Where does the Bible Begin? Genesis 1:1. In the beginning, God created the heavens and the earth.
Where does it end? Not revelation, but 1 Corinthians 15:20-28. “Then cometh the end…that God might be all in all.”
We have the beginning and end of the story. It’s nice to know the story ends well. God’s story begins with Him, and it ends with him becoming all things to all humanity. However, the road to true love doesn’t run smoothly, as human history attests. We have the unfolding drama of redemption between the beginning and the end. That’s the subject of this lesson.
God’s redemptive drama plays out in various dispensations, days, and earths between that beautiful beginning and the end. I want to give you an overview of these things without going into too much detail so that we can have our bearings.
When studying the Scriptures, you will notice that God has dealt with people differently at different times. These distinct periods have been called dispensations. A dispensation refers to how God deals with people; it’s an administration, stewardship, or method of dealing. The Greek word is oikonomia, which is made up of “house” and “law,” the order of a household. God deals with people differently at different times. Keep that in mind.
Now let’s look at days. The central theme of the Bible is the future kingdom of God and its various phases. We aren’t there yet. We live in what the Bible call’s man’s day. Humans run the show, and God is silent. However, one day God will intervene and fix humanity’s problems. This kingdom is in three phases. The first is Christ’s day, when Christ rules from heaven. After many years under Christ’s rule, some humans will revolt against his rule (Psalm 2), but the personal return of Jesus Christ will swiftly deal with it. Then follows the millennium, called the Lord’s day. Towards its end, nations will revolt again to no avail. Then come the new heavens and earth, where righteousness dwells, called God’s day. Finally, God will become all in all, for humans will have learned the lessons of the days, dispensations, and earths.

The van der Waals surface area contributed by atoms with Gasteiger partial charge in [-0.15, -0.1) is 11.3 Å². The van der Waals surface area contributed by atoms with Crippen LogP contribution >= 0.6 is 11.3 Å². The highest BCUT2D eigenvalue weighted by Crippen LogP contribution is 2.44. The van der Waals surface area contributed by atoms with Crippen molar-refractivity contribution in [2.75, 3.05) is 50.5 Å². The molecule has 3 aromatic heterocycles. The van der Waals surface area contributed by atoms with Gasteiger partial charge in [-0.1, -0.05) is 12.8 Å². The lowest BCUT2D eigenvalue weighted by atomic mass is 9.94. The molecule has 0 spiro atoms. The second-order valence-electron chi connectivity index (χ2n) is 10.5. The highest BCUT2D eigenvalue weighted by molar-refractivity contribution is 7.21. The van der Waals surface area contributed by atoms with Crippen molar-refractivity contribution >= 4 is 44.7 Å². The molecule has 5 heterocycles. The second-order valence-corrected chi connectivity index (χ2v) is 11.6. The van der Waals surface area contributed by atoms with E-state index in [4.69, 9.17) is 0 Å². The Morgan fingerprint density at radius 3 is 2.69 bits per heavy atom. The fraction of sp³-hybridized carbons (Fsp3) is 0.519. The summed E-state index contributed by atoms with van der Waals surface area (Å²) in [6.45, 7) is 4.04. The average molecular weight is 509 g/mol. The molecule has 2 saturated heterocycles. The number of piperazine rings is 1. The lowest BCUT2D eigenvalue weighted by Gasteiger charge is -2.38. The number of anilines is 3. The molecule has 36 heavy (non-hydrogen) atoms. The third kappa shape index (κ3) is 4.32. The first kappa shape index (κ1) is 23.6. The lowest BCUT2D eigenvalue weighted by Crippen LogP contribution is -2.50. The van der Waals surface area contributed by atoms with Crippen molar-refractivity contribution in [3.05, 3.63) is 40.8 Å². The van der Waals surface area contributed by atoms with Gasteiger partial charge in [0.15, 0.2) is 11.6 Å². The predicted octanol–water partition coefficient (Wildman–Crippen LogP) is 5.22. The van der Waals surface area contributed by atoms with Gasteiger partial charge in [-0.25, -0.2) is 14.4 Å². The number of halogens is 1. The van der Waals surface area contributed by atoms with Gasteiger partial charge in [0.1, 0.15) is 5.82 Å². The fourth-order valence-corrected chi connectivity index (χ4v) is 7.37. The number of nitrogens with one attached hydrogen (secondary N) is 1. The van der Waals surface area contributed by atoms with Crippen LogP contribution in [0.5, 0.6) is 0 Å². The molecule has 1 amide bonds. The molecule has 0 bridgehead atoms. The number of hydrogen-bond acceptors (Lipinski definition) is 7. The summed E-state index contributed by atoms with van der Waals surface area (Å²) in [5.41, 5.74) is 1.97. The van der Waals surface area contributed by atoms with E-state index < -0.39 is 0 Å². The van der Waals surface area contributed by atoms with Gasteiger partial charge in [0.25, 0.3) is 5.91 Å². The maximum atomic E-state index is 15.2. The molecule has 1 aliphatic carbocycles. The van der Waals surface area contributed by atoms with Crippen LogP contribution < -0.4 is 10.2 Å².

That’s human history in broad strokes.
Let’s look at these periods as the Bible develops them.
1. The time before the flood (Genesis 1-9). The old world, which became characterized by violence and corruption because of the angelic invasion, was wiped out.
2. The time after the flood to the calling of Abraham (Genesis 10-11). After the flood, human rebellion at Babel’s Tower led to the creation of nations. Romans 1 tells us what became of them: they glorified not God as God after having clear testimony about Him from Noah. God, therefore, gave them up to go their own way.
3. From Abraham to Acts 28:28. Here, God called Abraham and his seed and gave them land. He plans on exalting the rest of the nations out of their idolatrous ways through them. Except for John’s gospel and Paul’s post-Acts letters, the entire Bible deals with these beautiful people and their calling.
4. The present dispensation of the grace of God. (Man’s day – God silent). When Paul pronounced in Acts 28 that the salvation-bringing message of God has been authorized to the nations and that they will hear it for themselves, a new dispensation began. In the words of Otis Sellers, this is a period in which God is writing into the history of humanity a record of His transcendent grace. John’s gospel and Paul’s post-Acts letters have the details.
5. The day of Christ. Christ will rule from his throne in heaven.
6. The day of the Lord. Christ will rule from his footstool on earth.
7. The day of God. This takes place on the new heaven and new earth.
There are also three heavens and earth:
- The heavens and earth of old: Here is the world of Genesis 1:1 that was destroyed by a flood.
- The heavens and earth which are now: these begin with Genesis 1:2. Here is the stage on which Man’s day, Christ’s day, and the Lord’s day play out.
- The new heavens and new earth: this is the day of God.
That’s an overview without too many details. You may ask, where do I fit in? Guess what? You do. You can know what your role will be. That’s the subject of our next study.